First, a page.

Ki-43-I Hayabusa “Oscar”
It was no secret that Japanese airpower ruled the skies over the Pacific at the beginning of World War II. But even with this knowledge, the appearance of a new, faster and lighter airplane caught the Allies utterly by surprise.
The new airplane was the Nakajima Ki-43 Hayabusa “Oscar”, a brand new single-engine tactical fighter that had been in development for the past 18 months.
The Oscar came about because Japanese generals wanted a more lightweight fighter to replace the obsolete Ki-27. They were basing their decision on their recent battles in China, wanting a lighter plane for land-based army support. The designer, Hideo Itokawa was ordered to design a plane that matched the Ki-27’s maneuverability and dogfighting qualities, but in a heavier 1,000 horsepower class fighter.
It took Itokawa 13 attempts before he and his engineers perfected the design. The plane’s all-metal construction and lack of armor protection meant it could reach tops speeds of over 300 miles and hour (downside being the aforementioned lack of armor and the fact that it only had two 7.7 mm machine guns mounted atop the redesigned cowl). For maneuverability, Itokawa settled on a flight control system made up of “butterfly shaped air combat maneuvering flaps”.
Official production of the Ki-43 began in April 1941 and it entered service in October. Almost immediately, the Oscar came up against the British-flown Brewster Buffalo Mk. I fighters and the P-40s of the 1st American Volunteer Group (AVG). Or, to give them their more famous nickname, the Flying Tigers.
After Pearl Harbor, American morale was at a long time low. The Japanese had also decimated the British air forces in Malaya and the US air forces in the Philippines. Over the following months the IJAAF bombed Hong Kong, Guam, Singapore and many other strategic locations.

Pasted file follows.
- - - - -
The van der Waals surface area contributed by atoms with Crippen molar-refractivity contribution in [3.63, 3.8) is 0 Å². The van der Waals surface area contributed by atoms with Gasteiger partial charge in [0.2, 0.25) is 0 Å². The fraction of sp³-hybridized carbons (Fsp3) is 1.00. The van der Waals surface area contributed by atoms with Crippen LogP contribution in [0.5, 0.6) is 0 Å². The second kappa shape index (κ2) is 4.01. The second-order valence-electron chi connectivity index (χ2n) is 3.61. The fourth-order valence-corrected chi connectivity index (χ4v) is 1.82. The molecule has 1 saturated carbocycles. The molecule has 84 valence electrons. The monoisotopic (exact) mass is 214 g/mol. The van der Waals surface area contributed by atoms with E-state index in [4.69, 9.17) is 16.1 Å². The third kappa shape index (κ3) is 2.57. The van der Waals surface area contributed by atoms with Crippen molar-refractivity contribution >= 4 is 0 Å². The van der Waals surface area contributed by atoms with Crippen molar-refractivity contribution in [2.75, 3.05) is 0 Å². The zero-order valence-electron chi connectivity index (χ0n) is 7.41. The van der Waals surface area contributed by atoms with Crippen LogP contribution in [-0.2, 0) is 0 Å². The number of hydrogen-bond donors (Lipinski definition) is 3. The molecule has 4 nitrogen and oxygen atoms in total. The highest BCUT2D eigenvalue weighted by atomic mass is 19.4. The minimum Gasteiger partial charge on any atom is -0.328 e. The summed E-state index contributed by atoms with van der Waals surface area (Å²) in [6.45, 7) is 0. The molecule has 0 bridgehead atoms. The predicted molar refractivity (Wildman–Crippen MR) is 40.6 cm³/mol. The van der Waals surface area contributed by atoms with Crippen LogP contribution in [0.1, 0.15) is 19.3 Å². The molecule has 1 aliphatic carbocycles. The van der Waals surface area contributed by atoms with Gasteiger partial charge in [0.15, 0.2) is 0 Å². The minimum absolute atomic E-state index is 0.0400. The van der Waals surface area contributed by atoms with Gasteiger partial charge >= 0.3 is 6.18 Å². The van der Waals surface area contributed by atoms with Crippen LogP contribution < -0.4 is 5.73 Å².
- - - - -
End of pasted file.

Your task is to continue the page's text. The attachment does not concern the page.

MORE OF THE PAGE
But then they turned their attention to the China Burma India Theater (CBI), the United States military designation for the China and Southeast Asian theaters of war. Defending the CBI was considered a task of the utmost strategic importance by the US military, and it was here, in the skies above Rangoon, that the Oscars first tested their mettle in battle against the Flying Tigers.
The Oscars took the AVG by surprise, but Claire Lee Chennault soon adapted his pilots’ tactics, using a hit and run method of fighting against the more agile Ki-43. In battle the Tigers would climb for altitude, wait for the right moment, and then dive – sometimes with the sun directly behind them – guns blazing. These tactics replaced the more familiar circling dogfights, a method of fighting that favored the more agile, aluminium-built Japanese fighters.
The Oscar went through thirteen upgrades, each each variation perfecting and strengthening the initial design, adding more armor, heavier machine guns, self-sealing fuel tanks, shorter and stronger wings, and bombs mounted beneath the wings.
By the end of the war, the airplanes came to be used by pilots in the Japanese Army’s Kamikaze program, a glorious end to an idea that was ahead of its time.